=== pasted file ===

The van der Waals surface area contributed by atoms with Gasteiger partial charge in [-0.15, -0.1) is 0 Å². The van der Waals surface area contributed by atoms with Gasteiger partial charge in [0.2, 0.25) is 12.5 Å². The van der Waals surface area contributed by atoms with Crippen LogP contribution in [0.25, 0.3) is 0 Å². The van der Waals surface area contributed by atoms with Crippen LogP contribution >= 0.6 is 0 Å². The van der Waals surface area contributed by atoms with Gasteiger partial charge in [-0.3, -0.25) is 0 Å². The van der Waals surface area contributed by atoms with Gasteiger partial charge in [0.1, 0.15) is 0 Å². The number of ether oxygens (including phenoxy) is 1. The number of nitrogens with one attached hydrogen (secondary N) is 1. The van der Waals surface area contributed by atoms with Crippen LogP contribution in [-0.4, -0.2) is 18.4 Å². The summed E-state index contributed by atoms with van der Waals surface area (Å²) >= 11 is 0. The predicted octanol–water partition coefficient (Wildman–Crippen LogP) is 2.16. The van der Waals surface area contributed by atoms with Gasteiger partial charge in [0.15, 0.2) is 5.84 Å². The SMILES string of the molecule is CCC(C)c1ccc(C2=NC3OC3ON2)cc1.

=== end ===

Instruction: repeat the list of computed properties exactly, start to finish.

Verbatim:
The van der Waals surface area contributed by atoms with Gasteiger partial charge in [-0.15, -0.1) is 0 Å². The van der Waals surface area contributed by atoms with Gasteiger partial charge in [0.2, 0.25) is 12.5 Å². The van der Waals surface area contributed by atoms with Crippen LogP contribution in [0.25, 0.3) is 0 Å². The van der Waals surface area contributed by atoms with Crippen LogP contribution >= 0.6 is 0 Å². The van der Waals surface area contributed by atoms with Gasteiger partial charge in [-0.3, -0.25) is 0 Å². The van der Waals surface area contributed by atoms with Gasteiger partial charge in [0.1, 0.15) is 0 Å². The number of ether oxygens (including phenoxy) is 1. The number of nitrogens with one attached hydrogen (secondary N) is 1. The van der Waals surface area contributed by atoms with Crippen LogP contribution in [-0.4, -0.2) is 18.4 Å². The summed E-state index contributed by atoms with van der Waals surface area (Å²) >= 11 is 0. The predicted octanol–water partition coefficient (Wildman–Crippen LogP) is 2.16. The van der Waals surface area contributed by atoms with Gasteiger partial charge in [0.15, 0.2) is 5.84 Å². The SMILES string of the molecule is CCC(C)c1ccc(C2=NC3OC3ON2)cc1.